1863 – The Emancipation Proclamation, an executive order issued on January 1, 1863 during the American Civil War by President Abraham Lincoln declared that all slaves held in the 10 rebel states were freed. It resulted in almost four million slaves being freed over the course of the war.Although the Proclamation did not account for any compensation to the slave owners, it was never challenged in court. It was ratified by Congress in February 1063  and it was ratified by the states in December 1865. The Proclamation applied only to the ten states in rebellion against the Union. Slavery was outlawed in all of the other slave holding states by other Federal and state legislation.   1997 – Kofi Annan of Ghana becomes first Black Secretary General of the United Nations, replacing Secretary-General, Dr. Boutros Boutros-Ghali of Egypt. He served previously as a Budget Officer for the World Health Organization, an agency of the United Nations and later as the Director of Tourism in Ghana. He served as the Under-Secretary-General of the United Nations before taking on the Secretary-General position, in which he served until December 31, 2006. 1808 – The Act Prohibiting Importation of Slaves of 1807, the federal law prohibiting the importation of African slaves went into effect on January 1, 1808. The act was the results of an effort to bring forward a bill by Vermont Senator  Stephen Row Bradley and provided that no slaves would be imported into the United States. The bill was signed into law on March 3, 1807 by President Thomas Jefferson and went into effect on January 1, 1808.   1831 – The Liberator Begins Publishing. The Liberator, an abolitionist newspaper was first published by William Lloyd Garrison on this date in 1831. It was published for 35 years as a weekly publication and was one of the most influential newspaper working to end slavery in the United...

Roberto Clemente Dies in Plane Crash Dec31

Roberto Clemente Dies in Plane Crash...

  1972 – Roberto Clemente Dies in Plane Crash Roberto Clemente, a 15-time Major League Baseball All-Star died at the age of 38 in a plane crash bringing aid to earthquake victims in Nicaragua. A member of the Pittsburgh Pirates, Clemente earned 12 Golden Gloves and four National League batting titles and his Major League career and posted a career batting average of .317. Clemente learned that much of the cargo being sent to the relief victims in Nicaragua was not being received. He decided to accompany the cargo in order to ensure that it would arrive as planned. The plane carrying him crashed shortly after takeoff off the coast of Isla Verde, Puerto Rico. The plane has had a history of mechanical problems and was overloaded by more than 4,000 lbs. Clemente was survived by his wife Vera and three children and was elected to the Baseball Hall of Fame the year after his...

Jack Johnson Wins Heavyweight Boxing Title Dec26

Jack Johnson Wins Heavyweight Boxing Title...

  Jack Johnson Wins Heavyweight Boxing Title 1908 – Jack Johnson Wins Heavyweight Boxing Title On this date in 1908, Jack Johnson became the first Black person to win the World’s Heavyweight Boxing title belt. Johnson was awarded the belt when police entered the ring to stop the fight. Johnson was winning the fight in an extremely lopsided manner and won via a technical knockout of Tommy Burns. He defended his title successfully, including against Jim Jeffries, a former heavyweight champion who was called out of retirement as the “Great White Hope,” but was knocked out by Johnson in the 15th round of what many called “the Fight of the Century.” Johnson, who lived a very extravagant lifestyle and engaged in romantic relationships with white women, was hounded by critics as well as law enforcement throughout his career. He was eventually arrested under the Mann Act for crossing state lines with a white woman who would later become his wife. Many believed this to have been a sham trial aimed at ruining his career and removing him from the national scene. He served a year in prison and died in an automobile accident in 1046. He was inducted into the Boxing Hall of Fame in 1954. 1966 – Jimi Hendrix Writes Purple Haze Ten days after his group, “The Jimi Hendrix Experience,” released their first hit song in the United Kingdom, “Hey Joe,” Jimi Hendrix penned his biggest hit song, “Purple Haze.” It became his breakthrough hit in the United States and propelled him to stardom in the 1960s rock scene. After serving in the military int he United States, Hendrix moved to the United Kingdom where he was recruited by Chas Chandler, a former member of the group “The Animals.” After teaming with bassist Noel Redding and drummer Mitch Mitchell, Hendrix saw...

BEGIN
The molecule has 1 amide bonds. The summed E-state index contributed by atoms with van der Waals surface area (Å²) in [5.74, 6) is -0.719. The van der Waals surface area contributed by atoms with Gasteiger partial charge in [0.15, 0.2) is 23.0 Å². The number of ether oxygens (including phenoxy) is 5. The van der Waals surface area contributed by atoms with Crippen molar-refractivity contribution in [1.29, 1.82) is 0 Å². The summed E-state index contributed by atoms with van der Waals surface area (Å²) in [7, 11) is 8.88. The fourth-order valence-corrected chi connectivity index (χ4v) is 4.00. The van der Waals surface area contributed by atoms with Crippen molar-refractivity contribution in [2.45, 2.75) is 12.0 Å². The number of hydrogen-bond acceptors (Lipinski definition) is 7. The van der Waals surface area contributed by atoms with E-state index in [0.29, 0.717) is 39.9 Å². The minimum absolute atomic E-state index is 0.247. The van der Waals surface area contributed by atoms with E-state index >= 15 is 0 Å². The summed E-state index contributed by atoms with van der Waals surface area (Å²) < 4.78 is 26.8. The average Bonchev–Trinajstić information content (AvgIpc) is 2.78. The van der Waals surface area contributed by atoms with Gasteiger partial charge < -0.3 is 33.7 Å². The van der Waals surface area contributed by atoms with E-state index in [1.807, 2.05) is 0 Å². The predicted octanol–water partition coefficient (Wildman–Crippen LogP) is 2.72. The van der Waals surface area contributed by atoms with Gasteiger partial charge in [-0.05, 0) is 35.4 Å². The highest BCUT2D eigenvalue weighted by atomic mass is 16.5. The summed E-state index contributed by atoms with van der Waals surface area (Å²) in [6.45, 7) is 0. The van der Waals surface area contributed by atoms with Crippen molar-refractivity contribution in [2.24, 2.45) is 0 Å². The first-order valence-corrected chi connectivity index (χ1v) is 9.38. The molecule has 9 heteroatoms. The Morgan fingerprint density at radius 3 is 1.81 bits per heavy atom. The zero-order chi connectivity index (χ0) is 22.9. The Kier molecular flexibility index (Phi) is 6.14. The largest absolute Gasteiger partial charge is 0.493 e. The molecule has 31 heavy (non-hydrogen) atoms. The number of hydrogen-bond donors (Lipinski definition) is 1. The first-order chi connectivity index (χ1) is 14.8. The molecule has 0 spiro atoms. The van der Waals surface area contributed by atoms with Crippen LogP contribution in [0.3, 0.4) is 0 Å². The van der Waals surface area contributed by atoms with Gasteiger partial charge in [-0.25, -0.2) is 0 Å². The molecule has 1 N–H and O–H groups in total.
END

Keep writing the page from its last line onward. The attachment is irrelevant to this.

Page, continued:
To Kill a Mockingbird Opens in Theaters...

To Kill a Mockingbird Opens in Theaters 1962 – To Kill a Mockingbird Opens in Theaters To Kill a Mockingbird, a major motion picture film based on the1960 Pulitzer Prize-winning novel by Harper opened in theaters on this day in 1962. The story takes place in the Great Depression era fictional southern town of  of Maycomb, Alabama. It starred Gregory Peck as Atticus Finch, a small town country lawyer assigned to defend Tom Robinson, a black man accused of raping a young white woman, Mayella Ewell. Robinson was portrayed by Tony nominated actor Brock Peters. The film is seen through the eyes of Atticus’ young daughter Scout, an reflects her innocence in a world of racism, allowing the viewer to have compassion for Robinson’s character and to feel the bitter hatred directed towards him. The movie is noted in history as having been one of the early films focused on the plight of Blacks living in the Jim Crow south as it took aim on the injustices faced by Robinson and his family. It also prompted a whole nation of children to want to become lawyers in order to fight the good fight, as Atticus...